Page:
Topschoolsintheusa.com: Intended to pursue an associate degree in the
state of Texas? Here is a full list of both public and private community
colleges within Texas.
Houston is a city in Texas, USA, located on the Houston Ship Channel, 82 km
from the Gulf of Mexico. Houston is the largest city in Texas and the fourth
largest in the United States. The city itself has 2,312,717 residents, while the
metropolitan Houston-The Woodlands-Sugar Land is the United States fifth largest
with 6,892,427 residents (U.S. Census, 2017).
The Port of Houston (Houston Port) is Texas' most important and the second
largest in the U.S. by total cargo volume, and handled nearly 250
million containers in 2017. The most important export goods are petroleum and
petroleum products, cotton and rice.
The city is also a major traffic hub for traffic between the New
England states, the Midwest and the Pacific coast, and the approach for shipping
and air routes from Latin America and Europe. The international airport is among
the busiest in the United States.
Houston is located in an area with high deposits of oil, natural
gas, sulfur, limestone and salt, and the city is the center of one of the
world's largest concentrations of refineries and other petrochemicals. There are
also shipyards, railway workshops, textiles and electronics industries.
35 km southeast of the city center is the Mynd Space Command Command Center,
the Lyndon B. Johnson Space Center, established in 1961.
Houston has a number of educational and cultural institutions, including 29
universities and colleges. Among the largest are the University of Houston
(1927), Rice University (1912), Houston Baptist University (1934), Texas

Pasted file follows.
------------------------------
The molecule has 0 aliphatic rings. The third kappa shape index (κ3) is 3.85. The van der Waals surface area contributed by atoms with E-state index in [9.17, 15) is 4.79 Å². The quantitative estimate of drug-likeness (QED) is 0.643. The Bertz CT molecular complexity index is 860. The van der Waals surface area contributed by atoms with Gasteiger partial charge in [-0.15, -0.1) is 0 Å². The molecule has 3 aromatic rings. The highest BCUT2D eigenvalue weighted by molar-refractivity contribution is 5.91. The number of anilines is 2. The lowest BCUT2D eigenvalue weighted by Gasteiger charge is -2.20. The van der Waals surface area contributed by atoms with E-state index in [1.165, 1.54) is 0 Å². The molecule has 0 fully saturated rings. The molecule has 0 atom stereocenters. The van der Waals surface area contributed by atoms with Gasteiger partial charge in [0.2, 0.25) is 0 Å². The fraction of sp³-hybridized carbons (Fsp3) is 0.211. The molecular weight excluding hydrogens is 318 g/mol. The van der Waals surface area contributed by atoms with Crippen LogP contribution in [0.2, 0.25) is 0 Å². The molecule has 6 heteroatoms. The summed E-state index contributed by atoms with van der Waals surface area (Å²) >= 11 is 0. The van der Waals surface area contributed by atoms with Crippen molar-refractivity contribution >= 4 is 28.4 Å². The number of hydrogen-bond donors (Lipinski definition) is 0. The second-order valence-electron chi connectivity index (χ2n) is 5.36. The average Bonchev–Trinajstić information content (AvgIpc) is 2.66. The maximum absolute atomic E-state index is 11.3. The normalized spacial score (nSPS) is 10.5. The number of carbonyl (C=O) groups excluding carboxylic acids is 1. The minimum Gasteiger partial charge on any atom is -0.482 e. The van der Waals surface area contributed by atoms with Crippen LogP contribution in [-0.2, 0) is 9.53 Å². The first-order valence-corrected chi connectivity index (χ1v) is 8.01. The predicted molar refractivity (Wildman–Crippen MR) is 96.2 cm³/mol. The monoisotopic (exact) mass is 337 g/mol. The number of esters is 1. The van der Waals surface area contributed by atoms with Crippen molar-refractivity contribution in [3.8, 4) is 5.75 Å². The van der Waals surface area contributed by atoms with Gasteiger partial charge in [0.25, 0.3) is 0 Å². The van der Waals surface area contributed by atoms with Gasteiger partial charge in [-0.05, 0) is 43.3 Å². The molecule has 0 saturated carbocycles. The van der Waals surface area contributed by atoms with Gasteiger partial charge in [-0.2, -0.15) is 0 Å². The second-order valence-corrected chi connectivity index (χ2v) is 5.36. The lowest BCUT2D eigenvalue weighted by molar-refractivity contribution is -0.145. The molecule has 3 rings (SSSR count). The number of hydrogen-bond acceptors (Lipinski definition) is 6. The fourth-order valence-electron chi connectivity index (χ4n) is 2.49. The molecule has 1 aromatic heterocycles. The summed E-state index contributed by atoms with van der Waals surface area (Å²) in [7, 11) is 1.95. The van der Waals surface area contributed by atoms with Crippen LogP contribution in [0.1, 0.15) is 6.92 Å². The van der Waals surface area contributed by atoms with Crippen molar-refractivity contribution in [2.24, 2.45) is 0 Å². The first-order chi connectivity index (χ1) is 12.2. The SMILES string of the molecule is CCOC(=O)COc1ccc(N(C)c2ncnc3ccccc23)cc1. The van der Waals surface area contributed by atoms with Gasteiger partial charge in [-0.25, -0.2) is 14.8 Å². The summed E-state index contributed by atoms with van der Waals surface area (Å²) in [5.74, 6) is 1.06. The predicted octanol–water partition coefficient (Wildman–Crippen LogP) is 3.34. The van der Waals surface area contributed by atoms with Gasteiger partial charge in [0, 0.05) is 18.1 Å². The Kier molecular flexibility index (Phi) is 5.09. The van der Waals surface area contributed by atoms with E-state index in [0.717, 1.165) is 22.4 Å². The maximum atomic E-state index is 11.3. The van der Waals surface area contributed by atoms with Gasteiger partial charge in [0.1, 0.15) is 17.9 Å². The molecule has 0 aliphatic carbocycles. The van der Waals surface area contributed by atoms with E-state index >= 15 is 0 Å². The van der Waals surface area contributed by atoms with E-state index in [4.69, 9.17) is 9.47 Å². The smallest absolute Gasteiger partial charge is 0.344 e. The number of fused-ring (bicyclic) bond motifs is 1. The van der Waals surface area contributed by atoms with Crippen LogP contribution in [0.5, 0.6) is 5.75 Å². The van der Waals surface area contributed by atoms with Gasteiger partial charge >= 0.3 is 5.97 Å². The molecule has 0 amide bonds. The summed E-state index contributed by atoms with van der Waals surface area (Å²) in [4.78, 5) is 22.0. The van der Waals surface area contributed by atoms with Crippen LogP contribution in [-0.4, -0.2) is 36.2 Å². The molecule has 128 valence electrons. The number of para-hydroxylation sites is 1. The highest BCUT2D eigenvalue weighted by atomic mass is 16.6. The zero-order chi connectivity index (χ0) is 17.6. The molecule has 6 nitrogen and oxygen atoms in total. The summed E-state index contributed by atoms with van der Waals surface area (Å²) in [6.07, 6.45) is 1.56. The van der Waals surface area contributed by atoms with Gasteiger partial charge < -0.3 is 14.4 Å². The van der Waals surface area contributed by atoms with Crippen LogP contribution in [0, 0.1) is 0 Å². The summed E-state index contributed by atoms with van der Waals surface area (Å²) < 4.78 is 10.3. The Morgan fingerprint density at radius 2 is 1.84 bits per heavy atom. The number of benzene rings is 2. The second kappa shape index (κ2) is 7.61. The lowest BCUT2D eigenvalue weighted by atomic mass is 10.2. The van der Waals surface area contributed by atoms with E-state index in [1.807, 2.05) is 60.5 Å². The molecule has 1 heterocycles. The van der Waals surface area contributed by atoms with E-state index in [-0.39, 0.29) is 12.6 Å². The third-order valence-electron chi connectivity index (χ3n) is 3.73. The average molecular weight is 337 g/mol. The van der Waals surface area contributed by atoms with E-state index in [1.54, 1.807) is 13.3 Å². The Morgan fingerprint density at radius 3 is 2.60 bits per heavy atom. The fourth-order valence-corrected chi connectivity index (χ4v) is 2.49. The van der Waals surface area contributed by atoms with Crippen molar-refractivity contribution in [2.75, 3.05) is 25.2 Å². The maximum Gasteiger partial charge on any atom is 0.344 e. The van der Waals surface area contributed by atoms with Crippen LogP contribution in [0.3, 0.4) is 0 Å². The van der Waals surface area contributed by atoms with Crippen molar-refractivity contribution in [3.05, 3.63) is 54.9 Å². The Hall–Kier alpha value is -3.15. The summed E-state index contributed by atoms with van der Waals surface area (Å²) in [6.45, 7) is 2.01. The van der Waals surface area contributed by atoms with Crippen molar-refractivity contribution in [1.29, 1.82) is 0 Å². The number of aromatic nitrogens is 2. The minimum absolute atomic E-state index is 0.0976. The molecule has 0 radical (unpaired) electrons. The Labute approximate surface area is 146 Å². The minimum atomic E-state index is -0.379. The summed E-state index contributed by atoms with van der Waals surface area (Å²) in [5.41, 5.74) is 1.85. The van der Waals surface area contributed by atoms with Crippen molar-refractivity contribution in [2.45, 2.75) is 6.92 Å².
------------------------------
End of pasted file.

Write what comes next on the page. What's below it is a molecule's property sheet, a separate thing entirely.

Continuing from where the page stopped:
Southern University (1947), University of St. Thomas and Texas Medical Center.
The city has a well-known symphony orchestra, opera and ballet
company. Furthermore, the Alley Theater, which is considered one of America's
best natural history and art museums, and the Astrodome, become the world's
largest indoor stadium in 1975.
Houston has both a Norwegian Consulate General and a Norwegian Seamen's
Houston was founded and named after General Sam Houston in 1836, one of the
heroes of Texas' independence war against Mexico (1835-1836) and the first
president of the Republic of Texas when it declared its independence in 1836.
Houston was the capital of the Texas Republic of 1837 –1839 and 1842–1846.
The city grew from the mid-1800s as an important regional railway center, and
in 1891 Houston was served by eleven different railway companies. Following the
opening of the Houston Ship Channel in 1914, Houston became Texas' premier port
city and one of the most important in the United States. Oil, first discovered
in 1901, created the basis for considerable industrialization.
In 1961, Houston could begin to call itself the "Space City," after the
establishment of the U.S. Space Administration's (NASA) Center for Manned Space
Travel. Since the beginning of the 20th century, Houston has grown faster than
most other U.S. metropolitan areas, and residential areas have expanded far
beyond the flat coastal plain.
Fort Worth, Texas
Fort Worth is a city in the state of Texas in the United States with 895,008
residents (U.S. Census, 2018) and is part of the greater Dallas- Fort
Worth-Arlington (metropolitan area) region, also called Dallas / Fort
Worth Metroplex, with about 7, 5 million residents. The city, which is the fifth
largest in Texas, is located on the Trinity River about 50 miles west of Dallas.
Fort Worth is an important communications hub in a rich oil district offers
including oil refining, versatile industry and trade with grain and cattle. East
of the city is the large Dallas-Fort Worth International Airport.
The town is named after General William Jenkins Worth (1794-1849) who in his
last year of life was commander of the U.S. troops in Texas.
61.1 percent of the population is white, 18.9 percent are African American,